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Russia teen sues over evolution teaching (Page 8)
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Jan 3, 2007, 03:10 PM
 
Originally Posted by olePigeon View Post
You can't teach ID/Creation as an alternate to Evolution becuase ID/Creation is not a theory! PERIOD!
Hey, don't look at me, I didn't come up with it.

Now, I'll go back to eating popcorn and enjoying this hilarious 7-page 8-page thread.
     
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Jan 3, 2007, 03:16 PM
 
Originally Posted by Snow-i View Post
Logically speaking, I can't think of another remotely likely explanation for what we're seeing.
This could not be a more perfect example of the point I am trying to make. Just because there is no other theory with as much evidence does not confirm our best guess. It just means we need to find more evidence before confirming on denying a theory/hypothesis. It is not fact because modern science cannot provide an alternative. It needs to have its own proof beyond a doubt outside of alternative theories.
Coincidentally enough, this could not be a more perfect example of the point I am trying to make. No matter how much proof we have, it will never be enough for your tastes, will it?

Chromosomes have very distinct features — telomeres on the ends, centromeres in the middle, genes in specific places. This chromosome not only has all the same genes as two chromosomes found in chimpanzees, it also has telomeres (that is, the end of a chromosome) stuck in the middle — as well as a second, vestigial centromere, right where we would expect it to be if this chromosome were made up of those two. This is EXACTLY what two fused-together chromosomes look like. What better proof could possibly exist?

If we applied this same thinking to everything, we would be completely unable to function. There is no proof beyond a doubt, only proof beyond a reasonable doubt. And if it walks like a duck and quacks like a duck and there is nothing to indicate it might not be a duck, it is not reasonable to doubt that it's a duck. You can investigate and try to find evidence that it's not a duck if you want, but don't expect people to take the idea seriously until that time.

Originally Posted by Snow-i View Post
Now, relating my point to the original thread. The science textbook has no place denying a possibility (any possibility) without sufficient evidence to [i]prove[/] beyond a doubt that the theory is absolutely false. It would be far better to omit other possibilities then to arrogantly deny them, especially when a good portion of the population believes in them.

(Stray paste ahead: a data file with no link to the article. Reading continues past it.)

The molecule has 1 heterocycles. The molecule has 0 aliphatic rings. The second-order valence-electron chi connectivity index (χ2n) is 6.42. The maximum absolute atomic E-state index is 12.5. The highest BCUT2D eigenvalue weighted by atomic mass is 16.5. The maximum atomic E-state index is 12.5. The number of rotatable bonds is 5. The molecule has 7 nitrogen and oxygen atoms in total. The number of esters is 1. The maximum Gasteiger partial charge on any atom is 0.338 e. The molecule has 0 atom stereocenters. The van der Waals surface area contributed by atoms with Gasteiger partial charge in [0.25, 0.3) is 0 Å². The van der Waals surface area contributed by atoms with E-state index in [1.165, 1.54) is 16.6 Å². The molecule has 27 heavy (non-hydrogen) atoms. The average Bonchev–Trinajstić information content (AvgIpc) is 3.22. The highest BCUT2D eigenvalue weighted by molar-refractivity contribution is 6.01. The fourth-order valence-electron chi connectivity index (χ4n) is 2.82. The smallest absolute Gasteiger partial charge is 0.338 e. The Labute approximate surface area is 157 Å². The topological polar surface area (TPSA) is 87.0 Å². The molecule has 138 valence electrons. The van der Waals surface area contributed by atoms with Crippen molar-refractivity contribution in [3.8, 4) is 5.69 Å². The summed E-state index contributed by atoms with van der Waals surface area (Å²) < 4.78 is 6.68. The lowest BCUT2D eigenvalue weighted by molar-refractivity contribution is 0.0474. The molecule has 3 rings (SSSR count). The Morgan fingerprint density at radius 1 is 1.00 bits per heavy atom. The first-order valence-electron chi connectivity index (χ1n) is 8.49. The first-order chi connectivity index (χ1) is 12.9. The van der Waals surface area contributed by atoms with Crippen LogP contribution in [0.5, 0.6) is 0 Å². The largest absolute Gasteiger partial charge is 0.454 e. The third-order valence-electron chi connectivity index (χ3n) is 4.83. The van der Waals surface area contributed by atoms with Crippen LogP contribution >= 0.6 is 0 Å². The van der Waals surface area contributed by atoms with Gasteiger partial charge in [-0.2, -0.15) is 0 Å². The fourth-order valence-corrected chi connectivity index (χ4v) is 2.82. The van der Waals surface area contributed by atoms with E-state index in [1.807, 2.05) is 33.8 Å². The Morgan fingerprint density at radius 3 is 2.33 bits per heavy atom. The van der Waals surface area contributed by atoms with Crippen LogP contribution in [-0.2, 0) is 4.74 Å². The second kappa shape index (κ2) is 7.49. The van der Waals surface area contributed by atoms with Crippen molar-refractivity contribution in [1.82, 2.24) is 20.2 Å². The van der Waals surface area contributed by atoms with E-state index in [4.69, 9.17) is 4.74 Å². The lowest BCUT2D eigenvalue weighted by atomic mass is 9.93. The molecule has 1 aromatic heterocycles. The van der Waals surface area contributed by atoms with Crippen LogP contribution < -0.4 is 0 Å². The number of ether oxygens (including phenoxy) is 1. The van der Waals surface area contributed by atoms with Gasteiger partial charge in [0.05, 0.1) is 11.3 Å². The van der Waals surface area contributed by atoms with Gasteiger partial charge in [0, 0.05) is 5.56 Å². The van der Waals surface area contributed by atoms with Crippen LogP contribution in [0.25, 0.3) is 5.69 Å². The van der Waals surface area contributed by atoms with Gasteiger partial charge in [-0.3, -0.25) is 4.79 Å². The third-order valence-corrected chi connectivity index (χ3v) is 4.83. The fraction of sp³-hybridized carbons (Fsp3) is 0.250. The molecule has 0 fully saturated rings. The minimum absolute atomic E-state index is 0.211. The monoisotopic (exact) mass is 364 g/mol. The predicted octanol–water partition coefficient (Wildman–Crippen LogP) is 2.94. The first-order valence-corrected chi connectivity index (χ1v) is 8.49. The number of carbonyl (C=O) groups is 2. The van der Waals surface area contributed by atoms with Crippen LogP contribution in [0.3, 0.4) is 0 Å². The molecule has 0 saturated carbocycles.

No, the book should not say "This is not remotely possible." However, the book is entirely within its rights to say "This is not remotely likely" or "This idea is not scientific" if we have a lot of evidence does not in any way support an idea. It's not obligated to give credence to an ridiculously unlikely idea. (For instance, biology textbooks do not usually label their pictures like, "This is a creature some people believe to be a duck, but that isn't a proven theory.")
( Last edited by Chuckit; Jan 3, 2007 at 03:49 PM. )
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Jan 3, 2007, 03:28 PM
 
Originally Posted by Snow-i View Post
I've called you arrogant for continually stating evolution as fact and denying the very possibility of ID.
Here's your problem. I never stated evolution as fact (if you mean the universal common ancestry part of evolution, not the natural selection through adaptation part, which is a tautology), and on many occasions I specifically denied that it is "fact," as no scientific conclusions are "fact."

Also neither I nor any other scientist denies the possibility of ID. Never. They merely deny that it has any evidence for it. People like you imply there is evidence, and people like Behe outright claim there is. Thus it is perfectly reasonable to have something to object to, namely claim of evidence. No one denies that ID is a possibility, and no one denies that the saucer people or the reverse vampires are a possibility, nor the possibility that the earth is really a cube and we just can't tell. The only thing people deny is that these possibilities are supported by evidence and therefore scientific.


You are the one who ignores the scientific method when you say in one breath that ID is absolutely false and in the next that you don't deny other possibilities. Which one is it?
I suspect your confusion lies in the part where I said that IF anything is holding back the evidence for ID, it is NOT people but rather the fact that ID is false. I didn't not say THAT ID is false, I said that there is a POSSIBILITY that ID is false and if that possibility is true it is the only thing (actively) preventing evidence for it from being found.

No, I've said time and time again that it shouldn't be taken as fact, and you've come up with a plethora of arguments against it. Never once have you said "you are correct we should consider other possibilities as evolution is not a proven theory." Even when you agree with what I've been arguing this entire time you find a way to argue it to me.
You will never be satisfied until you accept the fact that there is no such thing as "a proven theory." Theories are not proven right, only proven wrong. The longer you ignore this reality, the more time you will spend in this intellectual quagmire you've gotten yourself in.

Nope, but will you deny that other forces could be acting upon the comet such as dark energy and exotic matter? Things we know almost nothing about? Will you?
Of course there could be. But is there evidence for these things?




Oh that's rich. Who vehemently denies other possibilities? We scorn them, but only because their proponents make false claims about the "proven-ness" (a sure tip-off that they are full of crap) of their "theories." Have you ever read The Boy Who Cried Wolf?